Paul Taylor’s American Modern Dance

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Paul Taylor American Dance: Company B. Photo Gene Schiavone.

Paul Taylor American Dance: Company B. Photo Gene Schiavone.

Paul Taylor’s American Modern Dance
David H. Koch Theater
March 20, 2015

Artistic Director, Paul Taylor
Music Director, Donald York
Featuring the Paul Taylor Dance Company

Although the three works, Rite of Spring, Company B and Piazzolla Caldera that made up the evening are very different in style and tone, they are equally compelling.

Rite of Spring, set to music by Igor Stravinsky, specifically a four-hand piano version recorded by Fazil Say, is a series of dramatic patterns beginning with toe rises that move into spirals and twists. There is a lot of running with dancers’ arms and legs pumping purposefully as they charge across the floor. The costumes, mostly gray, black and white with a few notes of blue, each display a diagonal printed slash that echoes the dancers’ movements. Some of the twists and leaps recall martial arts; the entire piece is incredibly intense, almost to the point where it becomes hard to process, right before it ends.

Company B brings nine songs sung by the fabulous Andrews Sisters in an evocation of the 1940s. The dancers wear pale tones—khaki, gray and white—complemented by thin red belts on men and women and a note of red ribbon in each woman’s hair. They dance in pairs and groups with a few solos as in Tico Tico. The dancers sway and party sometimes in a jitterbug, at other time launching into jumps that end as rolls on the floor. There is a fair amount of humor and a vigorous solo in Oh Johnny, Oh Johnny, Oh! while There Will Never Be Another You is pure romance, ending as the men leave the stage in silhouette, each with a knee raised in a long pause. It’s American idealism realized in dance and song.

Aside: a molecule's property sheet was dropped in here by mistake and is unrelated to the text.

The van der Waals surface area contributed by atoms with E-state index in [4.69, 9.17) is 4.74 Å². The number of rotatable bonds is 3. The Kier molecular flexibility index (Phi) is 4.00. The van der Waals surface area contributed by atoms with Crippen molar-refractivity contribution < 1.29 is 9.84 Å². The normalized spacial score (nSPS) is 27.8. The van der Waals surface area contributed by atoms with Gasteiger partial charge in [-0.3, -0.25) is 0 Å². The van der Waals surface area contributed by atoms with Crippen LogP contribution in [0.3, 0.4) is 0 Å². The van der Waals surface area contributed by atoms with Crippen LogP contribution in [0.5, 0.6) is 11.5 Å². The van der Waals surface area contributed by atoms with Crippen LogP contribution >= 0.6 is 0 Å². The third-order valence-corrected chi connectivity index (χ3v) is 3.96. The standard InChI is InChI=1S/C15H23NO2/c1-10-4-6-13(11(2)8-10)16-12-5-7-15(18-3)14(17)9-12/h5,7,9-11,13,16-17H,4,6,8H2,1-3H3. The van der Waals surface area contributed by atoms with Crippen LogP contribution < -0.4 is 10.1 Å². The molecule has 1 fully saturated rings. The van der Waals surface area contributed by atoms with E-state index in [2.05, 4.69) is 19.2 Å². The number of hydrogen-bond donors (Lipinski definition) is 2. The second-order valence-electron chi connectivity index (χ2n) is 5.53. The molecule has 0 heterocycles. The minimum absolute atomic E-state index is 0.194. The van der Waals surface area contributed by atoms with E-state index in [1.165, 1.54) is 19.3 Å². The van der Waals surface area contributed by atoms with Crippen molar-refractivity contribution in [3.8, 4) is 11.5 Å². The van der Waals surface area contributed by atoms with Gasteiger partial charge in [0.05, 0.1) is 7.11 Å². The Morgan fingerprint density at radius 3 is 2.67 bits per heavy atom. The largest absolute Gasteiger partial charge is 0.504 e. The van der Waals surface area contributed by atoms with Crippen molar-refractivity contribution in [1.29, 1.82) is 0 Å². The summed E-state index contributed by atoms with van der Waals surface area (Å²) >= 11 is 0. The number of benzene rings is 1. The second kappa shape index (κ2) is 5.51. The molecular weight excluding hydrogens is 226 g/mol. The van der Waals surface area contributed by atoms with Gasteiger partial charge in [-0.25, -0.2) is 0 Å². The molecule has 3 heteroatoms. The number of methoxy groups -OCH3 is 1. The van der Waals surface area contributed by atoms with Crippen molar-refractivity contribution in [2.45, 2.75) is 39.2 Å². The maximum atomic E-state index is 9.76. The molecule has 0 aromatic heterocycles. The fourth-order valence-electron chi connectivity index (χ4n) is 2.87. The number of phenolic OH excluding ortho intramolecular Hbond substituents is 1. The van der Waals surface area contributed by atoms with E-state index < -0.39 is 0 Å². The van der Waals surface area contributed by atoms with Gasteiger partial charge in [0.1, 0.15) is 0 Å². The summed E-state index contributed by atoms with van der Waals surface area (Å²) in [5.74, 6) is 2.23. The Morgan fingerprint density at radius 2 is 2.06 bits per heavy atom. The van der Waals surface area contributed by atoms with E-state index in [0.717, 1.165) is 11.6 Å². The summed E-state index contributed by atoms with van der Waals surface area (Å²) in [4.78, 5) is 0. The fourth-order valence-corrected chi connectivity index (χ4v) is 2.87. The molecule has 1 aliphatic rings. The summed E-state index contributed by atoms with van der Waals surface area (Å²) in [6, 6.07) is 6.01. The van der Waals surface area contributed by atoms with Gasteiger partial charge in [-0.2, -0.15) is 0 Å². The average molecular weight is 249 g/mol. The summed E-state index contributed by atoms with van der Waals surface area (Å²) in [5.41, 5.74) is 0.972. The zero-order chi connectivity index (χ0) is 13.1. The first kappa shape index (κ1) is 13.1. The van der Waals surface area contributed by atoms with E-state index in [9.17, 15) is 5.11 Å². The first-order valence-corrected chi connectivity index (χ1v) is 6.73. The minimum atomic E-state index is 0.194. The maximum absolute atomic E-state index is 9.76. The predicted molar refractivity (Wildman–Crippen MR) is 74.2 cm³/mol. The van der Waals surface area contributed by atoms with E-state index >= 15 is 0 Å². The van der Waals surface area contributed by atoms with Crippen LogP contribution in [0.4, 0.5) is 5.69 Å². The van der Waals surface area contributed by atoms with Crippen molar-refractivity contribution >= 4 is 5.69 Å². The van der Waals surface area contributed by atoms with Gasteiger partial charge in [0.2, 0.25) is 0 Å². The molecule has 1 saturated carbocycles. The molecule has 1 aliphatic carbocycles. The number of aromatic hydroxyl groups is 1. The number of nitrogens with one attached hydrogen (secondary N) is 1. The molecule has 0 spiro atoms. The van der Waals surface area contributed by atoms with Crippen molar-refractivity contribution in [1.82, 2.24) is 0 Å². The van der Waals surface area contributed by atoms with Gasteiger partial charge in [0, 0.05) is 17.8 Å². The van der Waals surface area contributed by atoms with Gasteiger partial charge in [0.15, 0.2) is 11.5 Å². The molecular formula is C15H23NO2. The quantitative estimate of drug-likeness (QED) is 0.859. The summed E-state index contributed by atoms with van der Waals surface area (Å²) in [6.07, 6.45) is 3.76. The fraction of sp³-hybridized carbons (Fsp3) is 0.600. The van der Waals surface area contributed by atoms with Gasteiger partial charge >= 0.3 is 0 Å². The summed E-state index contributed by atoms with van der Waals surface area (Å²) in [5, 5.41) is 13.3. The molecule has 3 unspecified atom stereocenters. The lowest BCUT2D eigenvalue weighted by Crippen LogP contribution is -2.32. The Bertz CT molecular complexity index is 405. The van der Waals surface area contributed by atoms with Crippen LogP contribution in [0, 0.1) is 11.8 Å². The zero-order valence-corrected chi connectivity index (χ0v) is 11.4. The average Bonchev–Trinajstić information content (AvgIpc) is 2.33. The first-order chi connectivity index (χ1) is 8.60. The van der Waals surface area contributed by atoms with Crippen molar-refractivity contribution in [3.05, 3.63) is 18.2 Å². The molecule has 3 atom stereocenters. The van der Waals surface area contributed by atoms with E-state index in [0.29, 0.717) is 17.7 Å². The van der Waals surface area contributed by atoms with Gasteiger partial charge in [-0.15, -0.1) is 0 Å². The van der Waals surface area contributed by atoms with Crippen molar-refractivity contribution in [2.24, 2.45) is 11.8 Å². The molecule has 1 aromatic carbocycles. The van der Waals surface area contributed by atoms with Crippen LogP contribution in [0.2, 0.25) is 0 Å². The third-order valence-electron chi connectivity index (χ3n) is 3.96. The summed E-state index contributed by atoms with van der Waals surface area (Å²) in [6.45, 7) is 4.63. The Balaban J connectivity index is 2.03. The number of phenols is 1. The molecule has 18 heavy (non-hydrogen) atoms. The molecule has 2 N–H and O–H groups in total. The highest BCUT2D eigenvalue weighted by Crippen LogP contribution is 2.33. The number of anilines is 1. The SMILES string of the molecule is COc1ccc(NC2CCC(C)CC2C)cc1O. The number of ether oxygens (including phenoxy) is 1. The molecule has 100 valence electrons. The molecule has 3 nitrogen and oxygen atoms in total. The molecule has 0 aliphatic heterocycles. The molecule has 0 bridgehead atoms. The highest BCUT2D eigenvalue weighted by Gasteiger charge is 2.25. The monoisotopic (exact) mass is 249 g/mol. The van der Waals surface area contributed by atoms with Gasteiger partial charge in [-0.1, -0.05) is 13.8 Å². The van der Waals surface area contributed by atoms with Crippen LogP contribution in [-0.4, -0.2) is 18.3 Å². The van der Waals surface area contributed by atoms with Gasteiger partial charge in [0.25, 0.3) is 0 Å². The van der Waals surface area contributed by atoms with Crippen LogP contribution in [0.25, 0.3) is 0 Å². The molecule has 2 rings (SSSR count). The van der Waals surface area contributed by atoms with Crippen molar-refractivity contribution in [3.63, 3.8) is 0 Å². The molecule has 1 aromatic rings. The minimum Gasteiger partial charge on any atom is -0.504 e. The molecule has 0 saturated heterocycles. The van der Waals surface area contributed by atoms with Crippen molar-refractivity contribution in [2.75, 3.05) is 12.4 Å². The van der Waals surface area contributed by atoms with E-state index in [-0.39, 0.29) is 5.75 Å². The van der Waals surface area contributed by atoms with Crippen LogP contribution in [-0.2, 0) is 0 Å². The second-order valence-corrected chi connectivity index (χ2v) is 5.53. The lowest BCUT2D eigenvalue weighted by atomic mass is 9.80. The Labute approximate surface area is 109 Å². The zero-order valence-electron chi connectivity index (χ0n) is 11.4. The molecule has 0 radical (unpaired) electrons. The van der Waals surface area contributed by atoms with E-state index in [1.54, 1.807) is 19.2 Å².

The final piece, Piazzolla Caldera, with music by Astor Piazzolla and Jerzy Peterburshsky, has sets and costumes by Sandro Loquasto and lighting by Jennifer Tipton featuring hanging lamps that sway, adding to the sensuality. The red-and-black tango setting is enhanced by the dark red glow the dancers move in. Men and women are separate at the start but as the piece moves forward there are couplings. It’s the tango, sort of, with its traditions of both man-woman and same sex attachments. There are lots of spirals and interesting exits and entrances–the tango distilled with the gloss of modern dance. After a lot of hip swiveling along with leaps and some dazzling male acrobatics, the closing is stark as one dancer standing in front of the group sinks slowly to the floor. Piazzolla Caldera, (caldera loosely translates as “cauldron), first performed in 1997, has a program note by Pablo Neruda alluding to “the flawed confusion of human beings….as impure as old clothes, as a body with its food stains and its shame.” This didn’t make much sense to me but the animalistic ardor on view certainly did.

About the author

Mari S. Gold

Mari S. Gold is a freelance writer who contributes to many magazines and websites. Her blog, But I Digress… , on cultural events, travel, food  and other topics is at She lives in New York City.

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